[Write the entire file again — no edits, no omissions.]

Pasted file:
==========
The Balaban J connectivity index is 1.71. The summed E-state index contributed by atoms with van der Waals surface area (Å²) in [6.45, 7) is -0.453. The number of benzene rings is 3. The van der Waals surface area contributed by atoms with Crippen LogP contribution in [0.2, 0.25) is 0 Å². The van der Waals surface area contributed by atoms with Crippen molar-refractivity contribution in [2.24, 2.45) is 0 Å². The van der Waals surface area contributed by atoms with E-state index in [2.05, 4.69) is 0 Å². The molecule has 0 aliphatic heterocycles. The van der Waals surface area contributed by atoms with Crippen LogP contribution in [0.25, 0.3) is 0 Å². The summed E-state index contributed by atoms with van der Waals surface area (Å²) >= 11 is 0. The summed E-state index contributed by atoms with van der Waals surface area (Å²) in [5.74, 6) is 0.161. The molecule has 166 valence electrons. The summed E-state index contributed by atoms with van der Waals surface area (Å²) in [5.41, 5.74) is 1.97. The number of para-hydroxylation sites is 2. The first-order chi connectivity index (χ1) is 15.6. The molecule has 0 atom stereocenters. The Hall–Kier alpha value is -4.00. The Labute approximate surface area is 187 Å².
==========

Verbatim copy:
The Balaban J connectivity index is 1.71. The summed E-state index contributed by atoms with van der Waals surface area (Å²) in [6.45, 7) is -0.453. The number of benzene rings is 3. The van der Waals surface area contributed by atoms with Crippen LogP contribution in [0.2, 0.25) is 0 Å². The van der Waals surface area contributed by atoms with Crippen molar-refractivity contribution in [2.24, 2.45) is 0 Å². The van der Waals surface area contributed by atoms with E-state index in [2.05, 4.69) is 0 Å². The molecule has 0 aliphatic heterocycles. The van der Waals surface area contributed by atoms with Crippen LogP contribution in [0.25, 0.3) is 0 Å². The summed E-state index contributed by atoms with van der Waals surface area (Å²) >= 11 is 0. The summed E-state index contributed by atoms with van der Waals surface area (Å²) in [5.74, 6) is 0.161. The molecule has 166 valence electrons. The summed E-state index contributed by atoms with van der Waals surface area (Å²) in [5.41, 5.74) is 1.97. The number of para-hydroxylation sites is 2. The first-order chi connectivity index (χ1) is 15.6. The molecule has 0 atom stereocenters. The Hall–Kier alpha value is -4.00. The Labute approximate surface area is 187 Å².